Here’s the summary of our Facebook series this month on fad foods with over exaggerated health benefits and minimal to no scientific data to back up said health benefits.
- Fadfood #1: Apple cider vinegar. Drinking apple cider vinegar straight could be harmful for the tooth enamel and the oesophagus because it is highly acidic! And there is no magic potion you could sip on in the hopes to lose weight.
- Fadfood #2: Teas which claim to have ‘slimming’ effects. Stop sipping a tea whose taste you loathe only in the hopes that it would magically ‘melt’ your fat off. Fat stores won’t mobilize if your body doesn’t move.
- Fadfood #3: Hot water with lemon. Jeesh! What an urban myth! In the hot Mumbai weather, the last thing you need is a hot glass of water to start your day with. But you’d do it anyway only because someone used the words ‘fat melting.’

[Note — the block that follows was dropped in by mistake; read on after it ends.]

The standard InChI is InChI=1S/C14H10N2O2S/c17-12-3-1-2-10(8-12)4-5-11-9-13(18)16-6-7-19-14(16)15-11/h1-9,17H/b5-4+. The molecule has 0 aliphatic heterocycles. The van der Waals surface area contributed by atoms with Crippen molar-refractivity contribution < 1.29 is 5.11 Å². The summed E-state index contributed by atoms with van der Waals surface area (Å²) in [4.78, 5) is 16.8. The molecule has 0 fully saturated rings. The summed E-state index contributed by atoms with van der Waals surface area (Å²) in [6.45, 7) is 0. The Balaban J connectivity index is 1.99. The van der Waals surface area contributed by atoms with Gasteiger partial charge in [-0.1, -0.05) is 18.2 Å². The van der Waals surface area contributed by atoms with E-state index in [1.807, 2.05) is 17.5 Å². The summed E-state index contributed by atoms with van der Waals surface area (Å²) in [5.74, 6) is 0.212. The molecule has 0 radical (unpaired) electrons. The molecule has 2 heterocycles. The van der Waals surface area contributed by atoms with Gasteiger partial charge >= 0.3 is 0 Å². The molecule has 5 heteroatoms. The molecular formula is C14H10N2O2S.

- Fad food #4: Artificial sweeteners I know you feel good about yourself and you think you’re being ‘healthy’ by opting for these to go with your coffee and even desserts, but this couldn’t be further from the truth. Be real, nothing artificial and fake in your diet or life.
- Fadfood #5: Fat burning pills. I am confident that after this post, I will receive several messages asking about where said pills can be procured because we love hocus pocus marketing SO much!
- Fadfood #6: More pills! “It’s a scandal which keys into something that we all would love to have – a simple remedy that frees us of our sins, so to speak. It’s nice to think that it could exist but unfortunately it doesn’t.”-Edzard Ernst
- Fad non-food #7: Machines that claim you don’t have to do anything. You’re sold at the idea that some external movement that the machine does to your tummy will shake up the fat stores inside of you and magically evaporate them. Intelligent indeed.